Monday, December 22, 2008

New paper: Can 401(k) Plans Provide Adequate Retirement Resources?

The Investment Company Institute has released a new paper by Peter J. Brady titled "Can 401(k) Plans Provide Adequate Retirement Resources?" which simulates the benefits and replacement rates individuals could expect to receive through a combination of Social Security benefits and participation in a 401(k) investment account. Brady's paper can be seen in the context of the recent debate over the effectiveness of 401(k) accounts in furthering retirement preparation. Here's the summary:

Despite only having been in existence for 27 years - less than a typical working career - some analysts seem to have concluded that 401(k) plans are a failure. For example, Munnell and Sundn (2004, 2006) argue that the 401(k) is "coming up short" due to, among other factors, low contribution rates among those participating. A recent government report concludes that "low defined contribution plan savings may pose challenges to retirement security" (GAO, 2007). In addition, Ghilarducci (2006, 2008) has proposed to replace 401(k) plans with Guaranteed Retirement Accounts, in part due to belief that 401(k) plan participants will not be adequately prepared for retirement. This paper illustrates that moderate 401(k) contribution rates can lead to adequate income replacement rates in retirement for many workers; that adequate asset accumulation can be achieved using only a 401(k) plan; and that these results do not rely on earning an investment premium on risky assets. Using Monte Carlo simulation techniques, this study also illustrates the investment risk faced by participants who choose to invest their 401(k) contributions in risky assets, or who choose to make systematic withdrawals from an investment account in retirement rather than annuitize their account balance.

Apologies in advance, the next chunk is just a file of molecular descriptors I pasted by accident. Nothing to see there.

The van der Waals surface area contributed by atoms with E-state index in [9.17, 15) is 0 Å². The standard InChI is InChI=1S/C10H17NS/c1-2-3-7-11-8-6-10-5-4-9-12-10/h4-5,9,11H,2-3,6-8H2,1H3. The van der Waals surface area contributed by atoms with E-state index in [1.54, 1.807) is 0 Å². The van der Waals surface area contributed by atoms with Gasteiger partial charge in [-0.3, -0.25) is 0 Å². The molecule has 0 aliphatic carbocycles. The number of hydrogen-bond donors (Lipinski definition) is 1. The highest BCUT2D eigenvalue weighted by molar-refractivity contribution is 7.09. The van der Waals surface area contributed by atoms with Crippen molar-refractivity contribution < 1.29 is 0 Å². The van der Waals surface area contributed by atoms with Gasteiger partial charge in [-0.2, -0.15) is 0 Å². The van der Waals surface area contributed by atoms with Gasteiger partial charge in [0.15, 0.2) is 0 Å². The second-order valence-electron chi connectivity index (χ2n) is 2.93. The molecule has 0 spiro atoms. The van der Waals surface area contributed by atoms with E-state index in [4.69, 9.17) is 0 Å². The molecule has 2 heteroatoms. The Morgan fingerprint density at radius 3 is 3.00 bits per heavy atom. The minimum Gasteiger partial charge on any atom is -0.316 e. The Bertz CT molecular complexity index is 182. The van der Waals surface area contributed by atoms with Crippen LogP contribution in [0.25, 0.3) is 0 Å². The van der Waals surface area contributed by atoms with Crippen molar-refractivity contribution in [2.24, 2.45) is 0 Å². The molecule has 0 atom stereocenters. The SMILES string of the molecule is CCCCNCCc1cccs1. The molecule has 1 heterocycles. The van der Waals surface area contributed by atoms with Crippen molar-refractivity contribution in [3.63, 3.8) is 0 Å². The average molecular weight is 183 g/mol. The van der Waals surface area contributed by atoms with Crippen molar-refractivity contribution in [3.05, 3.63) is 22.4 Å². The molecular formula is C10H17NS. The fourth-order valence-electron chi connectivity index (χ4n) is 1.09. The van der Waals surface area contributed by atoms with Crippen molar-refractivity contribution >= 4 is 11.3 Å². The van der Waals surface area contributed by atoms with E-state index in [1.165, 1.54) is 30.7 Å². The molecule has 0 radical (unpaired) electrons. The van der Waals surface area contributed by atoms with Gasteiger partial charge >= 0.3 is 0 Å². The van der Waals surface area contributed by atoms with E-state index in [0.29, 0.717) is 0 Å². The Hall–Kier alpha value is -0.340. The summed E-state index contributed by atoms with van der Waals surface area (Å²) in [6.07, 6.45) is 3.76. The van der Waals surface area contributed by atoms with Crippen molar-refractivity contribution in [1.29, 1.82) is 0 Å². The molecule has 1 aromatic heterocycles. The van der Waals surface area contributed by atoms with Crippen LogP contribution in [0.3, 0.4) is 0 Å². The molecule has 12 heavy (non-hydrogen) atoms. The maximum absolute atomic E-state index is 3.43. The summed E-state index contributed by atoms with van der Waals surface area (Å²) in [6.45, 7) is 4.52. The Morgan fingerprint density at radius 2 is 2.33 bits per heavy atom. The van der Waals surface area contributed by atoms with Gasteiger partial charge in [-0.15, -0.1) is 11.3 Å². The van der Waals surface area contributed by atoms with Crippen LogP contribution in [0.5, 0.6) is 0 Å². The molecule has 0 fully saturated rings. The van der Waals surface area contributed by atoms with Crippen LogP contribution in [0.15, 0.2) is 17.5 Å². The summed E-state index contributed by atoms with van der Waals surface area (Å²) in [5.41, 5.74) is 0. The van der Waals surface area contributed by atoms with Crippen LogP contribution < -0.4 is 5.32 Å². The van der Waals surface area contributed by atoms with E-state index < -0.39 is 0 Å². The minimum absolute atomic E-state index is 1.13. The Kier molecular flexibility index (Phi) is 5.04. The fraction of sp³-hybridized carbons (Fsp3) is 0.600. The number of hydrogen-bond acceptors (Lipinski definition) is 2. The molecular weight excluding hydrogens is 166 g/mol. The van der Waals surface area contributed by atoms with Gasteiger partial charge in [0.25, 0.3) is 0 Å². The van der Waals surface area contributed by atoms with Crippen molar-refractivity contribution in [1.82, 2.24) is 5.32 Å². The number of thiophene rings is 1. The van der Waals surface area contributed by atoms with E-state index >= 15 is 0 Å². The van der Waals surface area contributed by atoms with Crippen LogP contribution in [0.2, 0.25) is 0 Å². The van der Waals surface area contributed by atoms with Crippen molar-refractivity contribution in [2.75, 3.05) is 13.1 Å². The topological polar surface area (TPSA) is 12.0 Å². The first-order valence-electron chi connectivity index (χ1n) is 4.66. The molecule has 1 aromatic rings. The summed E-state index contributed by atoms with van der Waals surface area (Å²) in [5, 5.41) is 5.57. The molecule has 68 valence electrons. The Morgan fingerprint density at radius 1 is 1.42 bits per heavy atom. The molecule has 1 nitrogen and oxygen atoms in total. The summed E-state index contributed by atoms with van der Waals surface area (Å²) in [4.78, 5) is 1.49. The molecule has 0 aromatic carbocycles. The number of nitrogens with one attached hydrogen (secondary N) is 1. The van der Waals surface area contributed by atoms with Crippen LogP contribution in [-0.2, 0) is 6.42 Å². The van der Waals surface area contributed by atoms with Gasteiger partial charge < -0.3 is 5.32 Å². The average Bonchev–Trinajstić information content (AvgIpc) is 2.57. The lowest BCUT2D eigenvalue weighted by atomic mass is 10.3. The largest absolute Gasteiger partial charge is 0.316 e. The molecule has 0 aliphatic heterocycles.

Brady's paper is very interesting and worth checking out.

For what it's worth, I should have an AEI Retirement Policy Outlook coming out next month which examines some similar issues. The table below shows combined Social Security and private pension replacement rates for the 1960 birth cohort as of age 70 (meaning, in the yea 2030). Replacement rates are adjusted for efficiencies of scale in household size, meaning that both pre- and post-retirement income is assumed to go further for couples living together with kids than for singles. (This adjustment process is one of the central points of the upcoming paper, and was inspired by recent work by Scholz and Seshadri and by Skinner). The simulations were conducted using the Policy Simulation Group models; they assume payment of current law Social Security benefits, and the assumptions regarding pension benefits are similar to those used in a recent GAO report.

Table 5: Distribution of Adjusted Total Pension Replacement Rates, 1960 birth cohort

Replacement rate percentile

Earnings decile

10th

25th

50th

75th

90th

10%

61%

77%

100%

131%

171%

20%

54%

69%

87%

113%

146%

30%

50%

64%

83%

109%

143%

40%

49%

63%

82%

109%

142%

50%

48%

62%

82%

109%

142%

60%

47%

62%

82%

109%

141%

70%

46%

61%

83%

112%

145%

80%

45%

60%

83%

111%

144%

90%

43%

61%

84%

113%

150%

100%

33%

50%

72%

99%

130%